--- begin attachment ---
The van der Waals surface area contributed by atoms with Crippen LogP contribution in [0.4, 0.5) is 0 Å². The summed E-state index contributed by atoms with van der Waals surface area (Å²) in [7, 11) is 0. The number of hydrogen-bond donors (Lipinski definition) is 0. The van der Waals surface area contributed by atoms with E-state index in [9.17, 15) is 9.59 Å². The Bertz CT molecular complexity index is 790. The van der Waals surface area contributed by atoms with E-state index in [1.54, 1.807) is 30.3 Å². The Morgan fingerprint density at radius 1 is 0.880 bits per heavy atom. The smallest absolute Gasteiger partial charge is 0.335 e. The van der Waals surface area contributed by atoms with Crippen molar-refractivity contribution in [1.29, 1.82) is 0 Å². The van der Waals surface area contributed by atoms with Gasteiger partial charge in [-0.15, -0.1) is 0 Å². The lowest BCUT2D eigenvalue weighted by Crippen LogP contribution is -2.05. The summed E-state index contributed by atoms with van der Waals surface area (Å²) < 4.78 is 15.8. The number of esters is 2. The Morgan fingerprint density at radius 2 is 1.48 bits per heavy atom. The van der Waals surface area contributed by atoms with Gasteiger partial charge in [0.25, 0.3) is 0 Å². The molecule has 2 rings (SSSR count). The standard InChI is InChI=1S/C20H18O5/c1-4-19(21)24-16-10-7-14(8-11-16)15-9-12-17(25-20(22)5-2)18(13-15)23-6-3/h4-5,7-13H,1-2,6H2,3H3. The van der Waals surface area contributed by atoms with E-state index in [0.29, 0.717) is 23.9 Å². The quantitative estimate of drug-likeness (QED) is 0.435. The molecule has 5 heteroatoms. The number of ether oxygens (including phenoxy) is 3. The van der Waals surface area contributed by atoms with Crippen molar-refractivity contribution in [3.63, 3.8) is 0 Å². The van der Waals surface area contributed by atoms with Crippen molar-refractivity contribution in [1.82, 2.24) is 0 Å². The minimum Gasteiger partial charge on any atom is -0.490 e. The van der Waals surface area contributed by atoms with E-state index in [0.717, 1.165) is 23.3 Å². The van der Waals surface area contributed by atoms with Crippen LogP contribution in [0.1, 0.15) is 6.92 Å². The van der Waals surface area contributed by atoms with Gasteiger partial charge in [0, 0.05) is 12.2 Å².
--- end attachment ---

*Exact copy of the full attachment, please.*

The van der Waals surface area contributed by atoms with Crippen LogP contribution in [0.4, 0.5) is 0 Å². The summed E-state index contributed by atoms with van der Waals surface area (Å²) in [7, 11) is 0. The number of hydrogen-bond donors (Lipinski definition) is 0. The van der Waals surface area contributed by atoms with E-state index in [9.17, 15) is 9.59 Å². The Bertz CT molecular complexity index is 790. The van der Waals surface area contributed by atoms with E-state index in [1.54, 1.807) is 30.3 Å². The Morgan fingerprint density at radius 1 is 0.880 bits per heavy atom. The smallest absolute Gasteiger partial charge is 0.335 e. The van der Waals surface area contributed by atoms with Crippen molar-refractivity contribution in [1.29, 1.82) is 0 Å². The van der Waals surface area contributed by atoms with Gasteiger partial charge in [-0.15, -0.1) is 0 Å². The lowest BCUT2D eigenvalue weighted by Crippen LogP contribution is -2.05. The summed E-state index contributed by atoms with van der Waals surface area (Å²) < 4.78 is 15.8. The number of esters is 2. The Morgan fingerprint density at radius 2 is 1.48 bits per heavy atom. The van der Waals surface area contributed by atoms with Gasteiger partial charge in [0.25, 0.3) is 0 Å². The molecule has 2 rings (SSSR count). The standard InChI is InChI=1S/C20H18O5/c1-4-19(21)24-16-10-7-14(8-11-16)15-9-12-17(25-20(22)5-2)18(13-15)23-6-3/h4-5,7-13H,1-2,6H2,3H3. The van der Waals surface area contributed by atoms with E-state index in [0.29, 0.717) is 23.9 Å². The quantitative estimate of drug-likeness (QED) is 0.435. The molecule has 5 heteroatoms. The number of ether oxygens (including phenoxy) is 3. The van der Waals surface area contributed by atoms with Crippen molar-refractivity contribution in [3.63, 3.8) is 0 Å². The van der Waals surface area contributed by atoms with Crippen molar-refractivity contribution in [1.82, 2.24) is 0 Å². The minimum Gasteiger partial charge on any atom is -0.490 e. The van der Waals surface area contributed by atoms with E-state index in [0.717, 1.165) is 23.3 Å². The van der Waals surface area contributed by atoms with Crippen LogP contribution in [0.1, 0.15) is 6.92 Å². The van der Waals surface area contributed by atoms with Gasteiger partial charge in [0, 0.05) is 12.2 Å².